Robbie Jenkins
A recent study conducted by Wright State University in Ohio revealed that 1 in every 13 tweets contains a swear word. The study also looked at other trends of these four-'character' words, including which days were most popular for swearing and which gender swears the most.

One in 13 tweets contains a swear word, according to a recent study.

The study found that the F-word is Twitter cussers' favorite, Twitter users swear more frequently on Mondays, Tuesdays, and Wednesdays and men use more expletives than women (though both men and women are more likely to swear in same-gender situations), reports Caitlin Dewey at The Washington Post.

The research also indicated that people use sailor-worthy language more often on Twitter than they would offline. Only 0.5 - 0.7 percent of words people say are swear words, but on Twitter people curse at a rate of 1.15 percent, according to the Business Insider.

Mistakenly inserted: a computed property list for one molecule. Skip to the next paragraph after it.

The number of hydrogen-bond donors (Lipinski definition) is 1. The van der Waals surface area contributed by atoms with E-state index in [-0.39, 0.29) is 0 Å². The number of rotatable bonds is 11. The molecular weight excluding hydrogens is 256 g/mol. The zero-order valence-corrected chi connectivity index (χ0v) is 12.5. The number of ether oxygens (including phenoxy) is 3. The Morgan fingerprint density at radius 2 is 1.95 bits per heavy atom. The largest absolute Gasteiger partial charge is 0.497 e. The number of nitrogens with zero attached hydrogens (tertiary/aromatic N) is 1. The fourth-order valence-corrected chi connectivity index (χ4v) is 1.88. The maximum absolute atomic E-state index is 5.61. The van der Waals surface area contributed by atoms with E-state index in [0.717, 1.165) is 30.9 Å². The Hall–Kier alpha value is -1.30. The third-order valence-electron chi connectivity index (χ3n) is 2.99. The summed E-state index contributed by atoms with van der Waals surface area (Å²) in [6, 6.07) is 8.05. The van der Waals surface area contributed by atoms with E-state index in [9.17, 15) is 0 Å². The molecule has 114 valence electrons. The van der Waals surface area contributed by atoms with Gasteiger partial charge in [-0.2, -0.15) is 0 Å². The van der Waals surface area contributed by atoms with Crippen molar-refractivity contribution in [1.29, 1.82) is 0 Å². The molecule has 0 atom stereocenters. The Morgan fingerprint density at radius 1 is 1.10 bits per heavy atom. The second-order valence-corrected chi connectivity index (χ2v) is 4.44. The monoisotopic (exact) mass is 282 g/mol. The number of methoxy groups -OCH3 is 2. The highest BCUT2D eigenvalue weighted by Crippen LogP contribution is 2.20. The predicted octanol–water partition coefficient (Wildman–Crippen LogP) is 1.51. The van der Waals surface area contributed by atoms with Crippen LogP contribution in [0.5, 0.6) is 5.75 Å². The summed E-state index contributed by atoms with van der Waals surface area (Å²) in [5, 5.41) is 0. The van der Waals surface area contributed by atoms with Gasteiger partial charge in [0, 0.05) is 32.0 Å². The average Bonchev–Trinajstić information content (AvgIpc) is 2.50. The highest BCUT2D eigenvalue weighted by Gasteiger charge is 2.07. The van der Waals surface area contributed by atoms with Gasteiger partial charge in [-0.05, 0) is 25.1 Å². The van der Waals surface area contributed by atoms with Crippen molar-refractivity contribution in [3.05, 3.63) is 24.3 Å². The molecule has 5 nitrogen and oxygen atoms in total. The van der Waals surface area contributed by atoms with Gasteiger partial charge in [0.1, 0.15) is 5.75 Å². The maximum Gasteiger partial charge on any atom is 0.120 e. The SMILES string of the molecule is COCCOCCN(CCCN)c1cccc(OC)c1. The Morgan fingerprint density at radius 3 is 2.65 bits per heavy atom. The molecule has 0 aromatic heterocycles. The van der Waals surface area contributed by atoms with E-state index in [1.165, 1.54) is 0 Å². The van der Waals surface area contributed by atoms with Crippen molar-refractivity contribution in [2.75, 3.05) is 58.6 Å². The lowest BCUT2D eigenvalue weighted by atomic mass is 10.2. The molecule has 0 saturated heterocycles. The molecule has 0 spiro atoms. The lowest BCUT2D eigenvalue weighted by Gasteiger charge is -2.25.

Researchers at Wright State University in Ohio completed the study that The Washington Post describes as "full of unprintable words." The researchers analyzed 51 million English-language tweets from 14 million users, which they took from a random one-month tweet sample, and then compiled a curse list that included symbols like "@" and "$," according to Victoria Taylor at New York Daily News.

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Some wonder why people use explicit language, along with other language that is not generally acceptable such as racial slurs, on Twitter in such great quantities.

Wenbo Wang, the study's lead author, has a theory.

“Because of social media, people don’t see each other," Wang told the Daily News. "They can say things they wouldn’t say in the physical world."

The Business Insider explains the results of this study will contribute to a larger research project concerning verbal abuse, online harassment, mental health, and gender dissimilarity in online communication.